W = np.random.randn(n_y, n_x) * 0.01

b = np.zeros((n_y, 1))

why n_y comes before n_x and also n_y, 1 is there a reason.

W = np.random.randn(n_y, n_x) * 0.01

b = np.zeros((n_y, 1))

why n_y comes before n_x and also n_y, 1 is there a reason.

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Hi @Mohammad_Omar_Adde ,

The generation of weight matrix, W, reflects the network structure. So what we have here is that n_x is the number of units in the input layer, X; n_y is the number of units in the output layer. The network diagram should indicate the arrangement.

n_y comes before n_x because the network is moving in the direction from input to output. When initialise b, the bias vector, np.zeros() is called with the shape of the array as argument, where the 1 means it is a column vector.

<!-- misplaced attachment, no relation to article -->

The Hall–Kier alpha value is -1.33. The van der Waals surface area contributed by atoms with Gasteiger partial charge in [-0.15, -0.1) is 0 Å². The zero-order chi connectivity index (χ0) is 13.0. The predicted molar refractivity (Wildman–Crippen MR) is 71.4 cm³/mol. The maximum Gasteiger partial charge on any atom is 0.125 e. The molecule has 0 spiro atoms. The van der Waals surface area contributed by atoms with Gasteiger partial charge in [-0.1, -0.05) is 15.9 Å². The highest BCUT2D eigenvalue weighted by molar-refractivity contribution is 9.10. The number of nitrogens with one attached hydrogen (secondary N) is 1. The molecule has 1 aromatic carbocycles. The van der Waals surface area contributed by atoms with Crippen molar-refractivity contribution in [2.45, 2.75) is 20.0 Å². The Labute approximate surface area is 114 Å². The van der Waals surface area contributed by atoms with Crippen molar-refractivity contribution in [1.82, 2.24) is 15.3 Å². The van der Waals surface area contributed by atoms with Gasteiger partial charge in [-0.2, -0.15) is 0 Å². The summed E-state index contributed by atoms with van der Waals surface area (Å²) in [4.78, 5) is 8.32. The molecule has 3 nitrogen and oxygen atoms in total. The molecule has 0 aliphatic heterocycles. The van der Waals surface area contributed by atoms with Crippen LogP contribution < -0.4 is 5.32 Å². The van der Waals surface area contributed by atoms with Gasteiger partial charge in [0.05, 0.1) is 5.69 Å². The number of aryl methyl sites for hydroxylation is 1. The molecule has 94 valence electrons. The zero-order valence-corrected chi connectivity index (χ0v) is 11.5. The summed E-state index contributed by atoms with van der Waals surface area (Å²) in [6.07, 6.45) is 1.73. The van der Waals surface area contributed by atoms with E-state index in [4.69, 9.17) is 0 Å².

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thanks for the clarification.

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Hi @Kic

sorry, why 0.01 is there a reason, because i thing the instructor donâ€™t mention during the lecture.

Multiplying the output from random.randn() by 0.01 would scale down the values. It doesnâ€™t change the essence of data.

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There is some theoretical basis for selecting the range of the random initial values. Itâ€™s complicated, as it depends on the size of the NN, the number of layers, the numbers of units, etc. Itâ€™s an area of some research.

In practice you just try values between 0 and +1, or -1 and +1, and see how it goes. You may need to adjust the multiplier depending on your specific model.

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i really appreciate you, as mentors for your clear answers,

i tried using local machine and i have the data set there but if i try to run the code some where in the middle the two answers are not similar, the instructorâ€™s answer and mine, even if take similar seed as the instructor, and the course is calculus week 3 notebook one linear regression

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Please post a screen capture that image that shows the results you mentioned.